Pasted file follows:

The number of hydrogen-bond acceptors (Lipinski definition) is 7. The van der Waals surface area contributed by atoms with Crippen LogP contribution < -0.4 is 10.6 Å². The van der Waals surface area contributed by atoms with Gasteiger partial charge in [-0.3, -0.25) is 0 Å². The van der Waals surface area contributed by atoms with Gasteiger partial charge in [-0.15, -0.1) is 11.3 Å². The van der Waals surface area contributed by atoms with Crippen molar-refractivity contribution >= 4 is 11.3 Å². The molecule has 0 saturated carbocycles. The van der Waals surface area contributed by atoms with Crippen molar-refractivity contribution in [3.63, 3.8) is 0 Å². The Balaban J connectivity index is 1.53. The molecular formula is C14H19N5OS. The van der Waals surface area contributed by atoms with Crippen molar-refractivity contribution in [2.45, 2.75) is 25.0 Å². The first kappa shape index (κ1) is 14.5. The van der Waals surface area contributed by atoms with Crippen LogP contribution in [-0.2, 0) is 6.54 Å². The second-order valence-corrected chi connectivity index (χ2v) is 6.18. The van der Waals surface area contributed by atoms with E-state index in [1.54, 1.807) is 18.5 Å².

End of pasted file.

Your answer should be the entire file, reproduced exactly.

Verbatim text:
The number of hydrogen-bond acceptors (Lipinski definition) is 7. The van der Waals surface area contributed by atoms with Crippen LogP contribution < -0.4 is 10.6 Å². The van der Waals surface area contributed by atoms with Gasteiger partial charge in [-0.3, -0.25) is 0 Å². The van der Waals surface area contributed by atoms with Gasteiger partial charge in [-0.15, -0.1) is 11.3 Å². The van der Waals surface area contributed by atoms with Crippen molar-refractivity contribution >= 4 is 11.3 Å². The molecule has 0 saturated carbocycles. The van der Waals surface area contributed by atoms with Crippen molar-refractivity contribution in [3.63, 3.8) is 0 Å². The Balaban J connectivity index is 1.53. The molecular formula is C14H19N5OS. The van der Waals surface area contributed by atoms with Crippen molar-refractivity contribution in [2.45, 2.75) is 25.0 Å². The first kappa shape index (κ1) is 14.5. The van der Waals surface area contributed by atoms with Crippen LogP contribution in [-0.2, 0) is 6.54 Å². The second-order valence-corrected chi connectivity index (χ2v) is 6.18. The van der Waals surface area contributed by atoms with E-state index in [1.54, 1.807) is 18.5 Å².